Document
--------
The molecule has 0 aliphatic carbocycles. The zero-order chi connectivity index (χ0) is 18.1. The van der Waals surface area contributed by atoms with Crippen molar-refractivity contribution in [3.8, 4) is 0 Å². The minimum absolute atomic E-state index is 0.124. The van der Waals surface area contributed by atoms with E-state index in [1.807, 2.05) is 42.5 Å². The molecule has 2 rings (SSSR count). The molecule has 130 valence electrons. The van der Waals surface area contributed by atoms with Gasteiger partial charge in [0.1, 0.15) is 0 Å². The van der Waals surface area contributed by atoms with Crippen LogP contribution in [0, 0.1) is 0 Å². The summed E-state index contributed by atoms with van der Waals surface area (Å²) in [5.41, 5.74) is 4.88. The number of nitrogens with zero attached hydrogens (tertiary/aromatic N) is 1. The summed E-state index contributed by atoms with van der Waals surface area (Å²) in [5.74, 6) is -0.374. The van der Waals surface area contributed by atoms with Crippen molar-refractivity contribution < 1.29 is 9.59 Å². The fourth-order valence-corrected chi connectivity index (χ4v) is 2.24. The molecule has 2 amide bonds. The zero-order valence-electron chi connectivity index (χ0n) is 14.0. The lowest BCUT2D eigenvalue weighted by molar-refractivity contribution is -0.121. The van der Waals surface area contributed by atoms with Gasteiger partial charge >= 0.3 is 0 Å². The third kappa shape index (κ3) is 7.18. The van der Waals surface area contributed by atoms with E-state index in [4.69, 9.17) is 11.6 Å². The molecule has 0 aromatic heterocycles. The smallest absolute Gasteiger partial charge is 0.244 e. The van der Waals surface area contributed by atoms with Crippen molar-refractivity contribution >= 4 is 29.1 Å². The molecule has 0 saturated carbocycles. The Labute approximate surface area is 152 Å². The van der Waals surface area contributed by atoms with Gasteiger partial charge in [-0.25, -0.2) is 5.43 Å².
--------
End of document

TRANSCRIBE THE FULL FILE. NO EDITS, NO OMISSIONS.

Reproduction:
The molecule has 0 aliphatic carbocycles. The zero-order chi connectivity index (χ0) is 18.1. The van der Waals surface area contributed by atoms with Crippen molar-refractivity contribution in [3.8, 4) is 0 Å². The minimum absolute atomic E-state index is 0.124. The van der Waals surface area contributed by atoms with E-state index in [1.807, 2.05) is 42.5 Å². The molecule has 2 rings (SSSR count). The molecule has 130 valence electrons. The van der Waals surface area contributed by atoms with Gasteiger partial charge in [0.1, 0.15) is 0 Å². The van der Waals surface area contributed by atoms with Crippen LogP contribution in [0, 0.1) is 0 Å². The summed E-state index contributed by atoms with van der Waals surface area (Å²) in [5.41, 5.74) is 4.88. The number of nitrogens with zero attached hydrogens (tertiary/aromatic N) is 1. The summed E-state index contributed by atoms with van der Waals surface area (Å²) in [5.74, 6) is -0.374. The van der Waals surface area contributed by atoms with Crippen molar-refractivity contribution < 1.29 is 9.59 Å². The fourth-order valence-corrected chi connectivity index (χ4v) is 2.24. The molecule has 2 amide bonds. The zero-order valence-electron chi connectivity index (χ0n) is 14.0. The lowest BCUT2D eigenvalue weighted by molar-refractivity contribution is -0.121. The van der Waals surface area contributed by atoms with Gasteiger partial charge >= 0.3 is 0 Å². The third kappa shape index (κ3) is 7.18. The van der Waals surface area contributed by atoms with E-state index in [4.69, 9.17) is 11.6 Å². The molecule has 0 aromatic heterocycles. The smallest absolute Gasteiger partial charge is 0.244 e. The van der Waals surface area contributed by atoms with Crippen molar-refractivity contribution >= 4 is 29.1 Å². The molecule has 0 saturated carbocycles. The Labute approximate surface area is 152 Å². The van der Waals surface area contributed by atoms with Gasteiger partial charge in [-0.25, -0.2) is 5.43 Å².